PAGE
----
• 12/12/2014 - It will be interesting now the Secretary Kerry says that the USA will take the lead on Climate Change to see in what sense the word ‘lead’ is used. If ‘lead’ is used in the sense that ‘do what we say and not what we do’ that won’t work. If it means that the USA will encourage the media to educate the public as to the full implications of Climate Change, so the public understands and backs adaptation and mitigation efforts, that would be a great step forward. If it means no binding worldwide climate agreements, leadership in this sense doesn’t mean much at all. This part in the article rings loudly: “Karen Orenstein, a senior analyst at Friends of the Earth US, said that she was tired of “empty boasting” from the US. “Yes, the political climate in Washington DC is indisputably difficult,” she said. “But that doesn’t excuse president Obama’s advocacy for a non-science-based, voluntary climate agreement internationally, or his decision at home to give fossil fuel polluters access to publicly owned lands.” Kerry: Every nation must act to tackle climate change  US secretary of state says US will take the lead, but other nations must follow for success in fight against climate change  Every country, rich or poor, must take action to tackle climate change, said US secretary of state John Kerry, addressing the UN climate talks in Lima today. “Every nation – and I repeat this as we hear the debates going back and forth here – every nation has a responsibility to do its part if we’re going to pass this test,” he said. “Only those nations that step up and respond to this threat can legitimately lay claim to any mantle of leadership and global responsibility. “And yes, if you’re a big developed nation and you’re not helping to lead, then you are part of the problem.” As countries try to agree on a new UN deal to tackle climate change in Lima, familiar battles have resurfaced over who should bear the brunt of tackling climate change. (December 11, 2014) Responding to Climate Change [more on Climate Change in our area]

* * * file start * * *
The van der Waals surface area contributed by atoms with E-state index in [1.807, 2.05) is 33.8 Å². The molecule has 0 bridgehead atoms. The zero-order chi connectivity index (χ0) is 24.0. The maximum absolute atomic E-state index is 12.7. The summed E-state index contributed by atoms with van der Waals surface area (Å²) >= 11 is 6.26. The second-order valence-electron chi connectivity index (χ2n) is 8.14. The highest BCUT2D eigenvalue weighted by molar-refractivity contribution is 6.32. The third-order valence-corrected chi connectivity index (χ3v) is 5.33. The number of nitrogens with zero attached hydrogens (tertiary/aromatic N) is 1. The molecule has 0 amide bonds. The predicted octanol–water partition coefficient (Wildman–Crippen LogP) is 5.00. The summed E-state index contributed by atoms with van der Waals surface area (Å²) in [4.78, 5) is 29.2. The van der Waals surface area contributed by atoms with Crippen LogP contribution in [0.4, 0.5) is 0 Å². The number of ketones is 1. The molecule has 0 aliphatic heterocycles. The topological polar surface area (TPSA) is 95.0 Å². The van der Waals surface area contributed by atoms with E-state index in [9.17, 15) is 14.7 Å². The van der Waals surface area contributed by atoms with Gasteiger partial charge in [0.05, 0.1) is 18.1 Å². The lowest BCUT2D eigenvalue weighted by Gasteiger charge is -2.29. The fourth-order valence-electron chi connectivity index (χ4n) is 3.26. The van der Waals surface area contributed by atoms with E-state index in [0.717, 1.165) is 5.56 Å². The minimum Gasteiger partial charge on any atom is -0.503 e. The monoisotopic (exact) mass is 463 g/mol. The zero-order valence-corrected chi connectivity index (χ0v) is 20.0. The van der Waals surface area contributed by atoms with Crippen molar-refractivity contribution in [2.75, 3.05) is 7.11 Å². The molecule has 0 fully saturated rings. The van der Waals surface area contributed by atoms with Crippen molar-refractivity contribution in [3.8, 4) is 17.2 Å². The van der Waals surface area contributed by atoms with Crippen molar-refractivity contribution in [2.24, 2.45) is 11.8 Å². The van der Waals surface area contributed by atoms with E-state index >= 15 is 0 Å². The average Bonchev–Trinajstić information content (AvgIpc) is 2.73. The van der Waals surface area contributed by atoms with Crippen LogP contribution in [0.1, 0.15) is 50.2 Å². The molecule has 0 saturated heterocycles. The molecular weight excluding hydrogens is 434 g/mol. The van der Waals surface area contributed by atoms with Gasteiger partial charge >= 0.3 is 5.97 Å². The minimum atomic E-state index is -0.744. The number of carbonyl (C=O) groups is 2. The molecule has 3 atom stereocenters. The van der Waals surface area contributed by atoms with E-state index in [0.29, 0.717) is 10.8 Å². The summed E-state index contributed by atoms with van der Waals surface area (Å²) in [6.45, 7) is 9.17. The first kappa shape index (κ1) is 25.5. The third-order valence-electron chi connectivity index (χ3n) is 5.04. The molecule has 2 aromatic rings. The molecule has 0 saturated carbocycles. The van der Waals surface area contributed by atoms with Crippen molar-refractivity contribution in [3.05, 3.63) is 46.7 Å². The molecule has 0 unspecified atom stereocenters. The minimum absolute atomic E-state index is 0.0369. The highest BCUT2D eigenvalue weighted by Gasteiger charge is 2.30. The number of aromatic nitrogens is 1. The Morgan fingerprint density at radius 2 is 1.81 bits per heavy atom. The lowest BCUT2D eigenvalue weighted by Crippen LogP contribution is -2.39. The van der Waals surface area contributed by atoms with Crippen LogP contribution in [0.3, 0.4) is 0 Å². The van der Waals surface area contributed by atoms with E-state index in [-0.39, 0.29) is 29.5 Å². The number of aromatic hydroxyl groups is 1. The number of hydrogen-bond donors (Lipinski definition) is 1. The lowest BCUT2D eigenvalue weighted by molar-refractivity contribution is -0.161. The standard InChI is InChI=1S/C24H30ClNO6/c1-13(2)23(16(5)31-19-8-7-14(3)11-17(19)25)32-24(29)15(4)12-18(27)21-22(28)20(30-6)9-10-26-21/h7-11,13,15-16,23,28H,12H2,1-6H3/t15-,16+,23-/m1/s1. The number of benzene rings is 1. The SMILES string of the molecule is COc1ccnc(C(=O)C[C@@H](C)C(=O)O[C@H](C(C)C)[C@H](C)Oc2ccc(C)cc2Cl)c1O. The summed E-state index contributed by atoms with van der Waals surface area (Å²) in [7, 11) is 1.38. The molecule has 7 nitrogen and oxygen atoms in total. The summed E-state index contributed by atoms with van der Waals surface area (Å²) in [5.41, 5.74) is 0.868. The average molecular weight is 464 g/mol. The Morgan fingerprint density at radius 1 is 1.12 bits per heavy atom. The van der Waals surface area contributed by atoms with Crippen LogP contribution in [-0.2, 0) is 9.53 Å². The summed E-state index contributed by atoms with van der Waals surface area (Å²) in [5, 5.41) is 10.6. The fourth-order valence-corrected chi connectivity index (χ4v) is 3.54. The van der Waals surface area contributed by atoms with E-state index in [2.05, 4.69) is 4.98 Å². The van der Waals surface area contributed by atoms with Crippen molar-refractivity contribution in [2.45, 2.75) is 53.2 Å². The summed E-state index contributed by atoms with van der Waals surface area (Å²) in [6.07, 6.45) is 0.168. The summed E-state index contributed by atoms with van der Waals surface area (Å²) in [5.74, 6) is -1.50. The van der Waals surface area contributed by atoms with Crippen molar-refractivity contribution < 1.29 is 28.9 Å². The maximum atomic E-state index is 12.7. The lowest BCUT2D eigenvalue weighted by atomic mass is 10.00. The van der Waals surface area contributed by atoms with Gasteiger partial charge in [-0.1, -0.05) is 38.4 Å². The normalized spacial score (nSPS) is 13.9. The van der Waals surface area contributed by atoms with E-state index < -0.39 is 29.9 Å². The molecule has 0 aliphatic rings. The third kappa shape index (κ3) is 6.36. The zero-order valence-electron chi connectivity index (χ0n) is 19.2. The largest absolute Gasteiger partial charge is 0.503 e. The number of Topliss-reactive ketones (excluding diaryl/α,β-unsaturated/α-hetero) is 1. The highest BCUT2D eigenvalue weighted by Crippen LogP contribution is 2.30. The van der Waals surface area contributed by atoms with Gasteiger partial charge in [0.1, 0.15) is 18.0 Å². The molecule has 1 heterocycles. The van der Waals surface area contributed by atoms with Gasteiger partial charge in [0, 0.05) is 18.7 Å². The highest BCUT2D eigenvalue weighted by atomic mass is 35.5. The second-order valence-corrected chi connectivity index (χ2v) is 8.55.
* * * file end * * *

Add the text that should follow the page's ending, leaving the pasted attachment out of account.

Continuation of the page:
• 12/12/2014 - It’s pretty pathetic that the “endgame for microplastic is dangerous interaction with entire ocean ecosystems.” This doesn’t sound the proper management of our wastes, especially our plastic waste. We’re damaging our life support system with plastic stuff that only breaks down to something worse that it started. Groundbreaking Study: 5 Trillion Pieces of Plastic Floating in World’s Oceans You’ve probably heard of the 5 Gyres, those huge deposits of plastic found in rotating masses in the world’s oceans. Now a new study released yesterday by the 5 Gyres Institute provides the first comprehensive estimate of how much plastic there actually is in the world’s oceans. It found that plastic was not just confined to the gyres, but was widely dispersed throughout the oceans. The report was compiled from information gathered during 24 expeditions from 2007-2013. The estimate concludes that approximately 5.25 trillion plastic particles—about 269,000 tons—have ended up in the oceans. It looked at both microplastics and macroplastics. Previously, studies only look at particular size classes of plastic so their density estimates were much lower. The study showed that, despite a loss of microplastics from the surface of the five gyres, there was a large volume and widespread distribution of the smallest of the microplastics in remote ocean areas. (December 11, 2014) EcoWatch [more on Water Quality in our area]

  • 12/11/2014 - The DEC, which protects our life support system, does not need more love. It needs staff and it needs public money and more public attention. It needs more staff on “Climate Change Communities” so this voluntary program to help communities adapt to Climate Change can actually work.  It needs more funds for more studies on how our public health and wildlife and ‘we the people’ will be able to adapt to Climate Change. It needs more folks paying attention to what kind of job the DEC is doing in getting us all ready for Climate Change, including massive monitoring of our present environment for a proper baseline to determine the changes coming—and what is normal.  DiNapoli: DEC needs some love State Comptroller Thomas DiNapoli is out with a new report detailing years of staff cuts to the state Department of Environmental Conservation, questioning whether the key state agency has the resources it needs. Over the same time period, total spending at the agency went from $795.3 million in 2003-04 to $1 billion last fiscal year. That's about the same as the rate of inflation over the decade. (December 10, 2014) Rochester Democrat and Chronicle [more on Climate Change in our area]